Your latest release is the Live Sessions EP what can we expect from it?

The EP was really inspired by my Myspace fans, a lot of them wanted to know what I sounded like live because I haven’t been on tour yet in the States or Canada and they wanted to feel like they were part of a gig, so they had been telling me for a while that ‘you should put a live EP out so we can pop it into our CD players in our living rooms and it feels like we are right there’. It kind of brought me back to when I was a kid and my mum and dad would take me to the local amusement park and they would have these free concerts there so I would go and see Kool and the Gang and Smokey Robinson, I was four years old and loved these guys. So it made me think that ‘you know what maybe now is a good time to do that live EP’ because my album has got more high production values and I want to do it really old school style, record it live off the floor. So I got my band together, went into this very quirky studio in north London called the Fish Factory, although it doesn’t smell like fish, and recorded it there. It was so excited because it just felt like a jam session, I felt I was back in my Berkley days where we would have jam sessions in our rooms, the studio has no computers it’s just all analogue and reels so we did it the old school way and just recorded it straight off the floor. I was really pleased with the result which was good so that is how it all came to be.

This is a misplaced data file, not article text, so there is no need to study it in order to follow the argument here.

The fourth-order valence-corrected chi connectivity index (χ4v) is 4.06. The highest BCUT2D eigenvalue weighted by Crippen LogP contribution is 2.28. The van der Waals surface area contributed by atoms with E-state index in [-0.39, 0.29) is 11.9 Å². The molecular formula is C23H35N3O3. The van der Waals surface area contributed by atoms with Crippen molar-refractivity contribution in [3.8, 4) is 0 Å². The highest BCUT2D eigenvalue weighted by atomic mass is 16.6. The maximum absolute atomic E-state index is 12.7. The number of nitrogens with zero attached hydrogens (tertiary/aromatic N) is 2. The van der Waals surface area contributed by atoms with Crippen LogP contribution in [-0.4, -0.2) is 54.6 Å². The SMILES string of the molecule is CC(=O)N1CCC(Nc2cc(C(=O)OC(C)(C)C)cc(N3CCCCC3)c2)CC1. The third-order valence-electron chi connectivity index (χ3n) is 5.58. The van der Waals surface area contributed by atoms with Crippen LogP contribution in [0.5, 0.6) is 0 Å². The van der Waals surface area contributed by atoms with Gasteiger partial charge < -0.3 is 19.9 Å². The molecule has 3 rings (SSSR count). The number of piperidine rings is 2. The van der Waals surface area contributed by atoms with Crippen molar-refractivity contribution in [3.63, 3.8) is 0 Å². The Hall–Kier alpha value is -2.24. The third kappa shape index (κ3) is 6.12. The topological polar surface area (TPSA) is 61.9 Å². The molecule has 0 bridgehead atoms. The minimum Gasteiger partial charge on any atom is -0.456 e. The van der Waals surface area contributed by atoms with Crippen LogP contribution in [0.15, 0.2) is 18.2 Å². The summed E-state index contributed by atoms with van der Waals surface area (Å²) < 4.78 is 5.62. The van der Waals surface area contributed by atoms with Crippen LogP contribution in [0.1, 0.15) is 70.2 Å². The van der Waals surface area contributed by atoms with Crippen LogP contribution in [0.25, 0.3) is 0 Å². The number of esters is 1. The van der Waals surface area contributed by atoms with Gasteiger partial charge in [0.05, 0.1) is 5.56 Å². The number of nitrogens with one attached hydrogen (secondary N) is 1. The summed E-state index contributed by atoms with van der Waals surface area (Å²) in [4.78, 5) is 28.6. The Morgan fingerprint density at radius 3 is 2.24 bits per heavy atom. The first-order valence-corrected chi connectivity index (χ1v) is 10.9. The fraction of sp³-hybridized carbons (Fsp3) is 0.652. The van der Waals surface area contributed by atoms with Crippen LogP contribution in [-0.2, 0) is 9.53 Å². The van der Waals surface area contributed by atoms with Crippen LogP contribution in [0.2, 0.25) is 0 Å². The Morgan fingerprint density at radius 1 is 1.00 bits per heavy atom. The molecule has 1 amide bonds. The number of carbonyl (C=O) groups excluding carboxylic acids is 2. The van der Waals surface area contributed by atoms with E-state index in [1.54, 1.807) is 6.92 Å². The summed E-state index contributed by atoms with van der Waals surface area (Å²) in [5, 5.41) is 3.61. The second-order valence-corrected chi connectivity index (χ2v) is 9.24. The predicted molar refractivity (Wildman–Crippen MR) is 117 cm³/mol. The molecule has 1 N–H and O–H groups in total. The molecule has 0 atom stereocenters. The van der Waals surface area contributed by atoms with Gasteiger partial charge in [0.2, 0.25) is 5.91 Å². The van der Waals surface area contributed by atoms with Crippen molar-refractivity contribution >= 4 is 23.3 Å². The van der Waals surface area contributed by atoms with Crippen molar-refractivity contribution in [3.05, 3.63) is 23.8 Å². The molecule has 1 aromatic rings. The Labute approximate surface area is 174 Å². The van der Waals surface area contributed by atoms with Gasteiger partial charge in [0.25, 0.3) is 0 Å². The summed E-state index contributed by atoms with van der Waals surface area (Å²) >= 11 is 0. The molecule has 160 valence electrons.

How would you describe your sound our your music?

It’s exotic pop music I went to India in December and recorded all the live strings and the additional percussion from over there because they have that fusion and exoticism that is part of my sound.

My album was very much about embracing my roots as well as blending it with my mainstream influences of growing up in Canada and to get that authenticity you can’t go anywhere but India to get it.

I have been working with A R Rahman, a huge Bollywood composer who has sold more albums than Britney and Madonna put together, he has the five million pound studio there which is so surreal because when you are inside it you think you are in an LA, London or New York recording studio and you look outside the glass windows and there are goats and cattle walking on the streets.